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Last week was a tough one for college basketball, and for the country in general.
Several major programs were forced to pause team activities, cancel games and deal with COVID-19 outbreaks — all while the United States averaged near highs in new coronavirus cases and set an all-time single-day death record.
Despite all of the issues, however, Michigan State coach Tom Izzo is hopeful that both the Big Ten tournament and the NCAA tournament will find a way forward.
“But I feel that if we continue to do what we’re supposed to do, the protocol that’s been set, and we can get more people around us to do the same thing, I think our chances [of success] improve a lot,” Izzo said Monday, via the Detroit Free Press. “And I do think we’ll get through the season. And I do think we’ll have a championship. And I do think we’ll be playing games.”
Tom Izzo: We’re not handling COVID-19 right as a country
Michigan State had multiple games postponed last week after two players, including Izzo’s son, Steven, contracted the coronavirus. Izzo confirmed on Monday that two more players and two others within the program had tested positive, too.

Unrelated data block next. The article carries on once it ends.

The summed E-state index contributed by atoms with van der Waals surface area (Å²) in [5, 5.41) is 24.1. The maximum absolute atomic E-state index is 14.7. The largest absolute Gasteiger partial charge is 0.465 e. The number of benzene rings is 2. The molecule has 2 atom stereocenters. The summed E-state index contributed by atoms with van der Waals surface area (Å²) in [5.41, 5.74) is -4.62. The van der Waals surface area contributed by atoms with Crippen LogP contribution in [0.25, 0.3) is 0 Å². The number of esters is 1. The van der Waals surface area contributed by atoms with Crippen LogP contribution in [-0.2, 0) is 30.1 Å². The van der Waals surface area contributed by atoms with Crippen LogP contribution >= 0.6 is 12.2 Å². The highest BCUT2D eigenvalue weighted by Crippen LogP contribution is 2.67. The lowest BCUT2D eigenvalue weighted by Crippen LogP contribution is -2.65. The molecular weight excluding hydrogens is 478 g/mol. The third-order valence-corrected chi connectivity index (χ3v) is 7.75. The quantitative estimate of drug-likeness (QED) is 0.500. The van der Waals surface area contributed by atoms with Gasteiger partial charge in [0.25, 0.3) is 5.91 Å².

The team now hasn’t played in 10 days and had Saturday’s matchup with Illinois postponed on Monday. The Spartans’ next game is set for Jan. 28 at Rutgers.
Still, Izzo is determined to carry on.
“As of right now, there’ll be no shutdown here,” Izzo said, via the Detroit Free Press. “I can’t even call it a pause. We had to postpone a couple games for the safety and well-being of not only our players, but the players on the other team.”
Penn State is also dealing with a coronavirus outbreak, and Nebraska coach Fred Hoiberg is one of 12 people in his program to have tested positive last week. The country is now averaging more than 218,000 new cases of the coronavirus a day, according to The New York Times, and more than 3,300 deaths.
Though it may look as if the sport is falling apart, Izzo said it’s not fair to blame college basketball itself.
“We just keep going through these, these segments of Memorial Day, Labor Day, Fourth of July, Thanksgiving, Christmas, New Year’s, and then we see the spikes after,” Izzo said, via the Detroit Free Press. “If anybody thinks it’s because we’re not handling it right [as a sport], you’re wrong.
“We’re not handling it right as a country, in my humble opinion. So I don’t know what that leads to … It does leave you to question some things.”
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